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U.S. Highway 101 widening project continues
by AMANDA WINTERS
The environmental assessment of a project to widen U.S. Highway 101 from Kitchen-Dick Road to Shore Road is complete. The assessment was presented at a March 17 open house at Greywolf Elementary School in Carlsborg.
Project Manager Steve Fuchs said the 294-page assessment studied different environmental elements of the project, including impacts to transportation, air quality, wetlands, fish, wildlife, vegetation and water resources.
Fuchs said the transportation impacts have received the most feedback from residents who are concerned about the indirect left-hand turns included in the project design.
The modified plans include six indirect left turns, which replace current through and left-turn movements from county roads onto Highway 101. Instead of turning left, drivers will turn right and loop back around on the indirect left turns provided in order to go the direction they intended, Fuchs said.
The indirect left turns are an alternative to overpasses, which are expensive, he said. Fuchs said the current road system allows for left-hand turns from county road onto Highway 101, which is dangerous.
“What it comes down to is the level of service,” he said. “Highway 101 has high traffic volume and people on county roads wait and wait and wait for a gap in traffic.”
Traffic models show the current road system is almost failing and by 2032 it will have failed, he said. The proposed widening and changes will be able to handle the traffic volume projected for 2032.
The $90 million project also includes replacing the McDonald Creek bridge and constructing a new one for the eastbound lanes.
Impacts to nature
While no major impacts to the environment were identified in the assessment, Fuchs said planners were creative in finding ways to have the least amount of impact to wetlands and other sensitive vegetative areas.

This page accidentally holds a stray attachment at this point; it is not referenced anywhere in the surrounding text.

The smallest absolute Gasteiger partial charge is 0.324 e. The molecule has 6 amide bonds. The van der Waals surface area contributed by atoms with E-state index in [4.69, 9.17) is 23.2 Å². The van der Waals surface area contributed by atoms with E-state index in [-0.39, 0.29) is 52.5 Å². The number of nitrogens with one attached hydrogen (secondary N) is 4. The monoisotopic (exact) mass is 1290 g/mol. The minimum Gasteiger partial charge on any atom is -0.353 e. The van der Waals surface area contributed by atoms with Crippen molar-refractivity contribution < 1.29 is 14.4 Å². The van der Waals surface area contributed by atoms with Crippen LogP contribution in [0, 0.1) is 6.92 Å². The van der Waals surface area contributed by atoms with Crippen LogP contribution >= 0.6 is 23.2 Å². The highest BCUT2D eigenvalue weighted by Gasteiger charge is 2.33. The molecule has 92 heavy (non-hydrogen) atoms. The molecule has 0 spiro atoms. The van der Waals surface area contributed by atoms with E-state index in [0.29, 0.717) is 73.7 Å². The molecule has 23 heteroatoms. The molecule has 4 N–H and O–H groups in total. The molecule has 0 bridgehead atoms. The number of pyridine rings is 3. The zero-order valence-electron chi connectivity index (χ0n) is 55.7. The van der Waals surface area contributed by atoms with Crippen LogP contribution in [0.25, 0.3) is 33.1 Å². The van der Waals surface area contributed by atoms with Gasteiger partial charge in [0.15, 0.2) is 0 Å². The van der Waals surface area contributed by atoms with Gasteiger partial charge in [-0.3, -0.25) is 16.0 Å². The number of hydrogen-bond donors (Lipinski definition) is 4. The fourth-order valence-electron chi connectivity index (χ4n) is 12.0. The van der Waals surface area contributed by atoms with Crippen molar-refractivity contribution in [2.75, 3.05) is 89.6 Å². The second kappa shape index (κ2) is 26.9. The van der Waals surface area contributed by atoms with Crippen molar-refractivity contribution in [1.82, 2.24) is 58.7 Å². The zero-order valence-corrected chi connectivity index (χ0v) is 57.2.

Instead of widening the road only to the north or only to the south, the determination of which side to widen is made by identifying where the wetlands lie, he said.
Most of the widening will occur on the south side of Highway 101, but it will shift to the north where necessary to avoid impacting wetlands.
Altogether about 2.57 acres of permanent impact and 0.21 acres of temporary impact are determined by the assessment.
The assessment found some wells will need to be decommissioned and relocated due to their proximity to the project. Additionally, 92 acres of land will be converted to transportation use only, resulting in a 0.01 percent loss of farmland in Clallam County. No impacts to fish, wildlife, visual quality, geology and soil are expected.
While the environmental assessment found noise levels are expected to increase up to three decibels, which is barely humanly perceivable, one resident requested a noise barrier be considered for one point along the project.
During the public comment period, Yvonne Deforest, who lives on Barr Road, said she would like to see a noise buffer at the southeast corner of the MacDonald Creek bridge.
“The noise has been unbearable ever since they took down the old building that was there and it gets worse and worse with every tree that comes down,” she said. “I know they’ve compiled a report that says that the noise is supposedly at such-and-such a level, but I asked them and they said it was a computer-generated report and that they possibly need to come out and take a real reading so that they can tell how loud it is there.”
Deforest said the noise buffer also could protect the creek and the animals that inhabit the area from the noise and pollution of the highway.
To comment on the environmental assessment go to www.wsdot.wa.gov/Projects/US101/ShoreToKitchenDick/default.htm or e-mail Fuchs at FuchsS@wsdot.wa.gov.
The next step in the project after collecting public comment on the assessment is to finish environmental permitting and right-of-way appraisals and purchases. The project is expected to go out to bid in the beginning of 2012.
Reach Amanda Winters at firstname.lastname@example.org.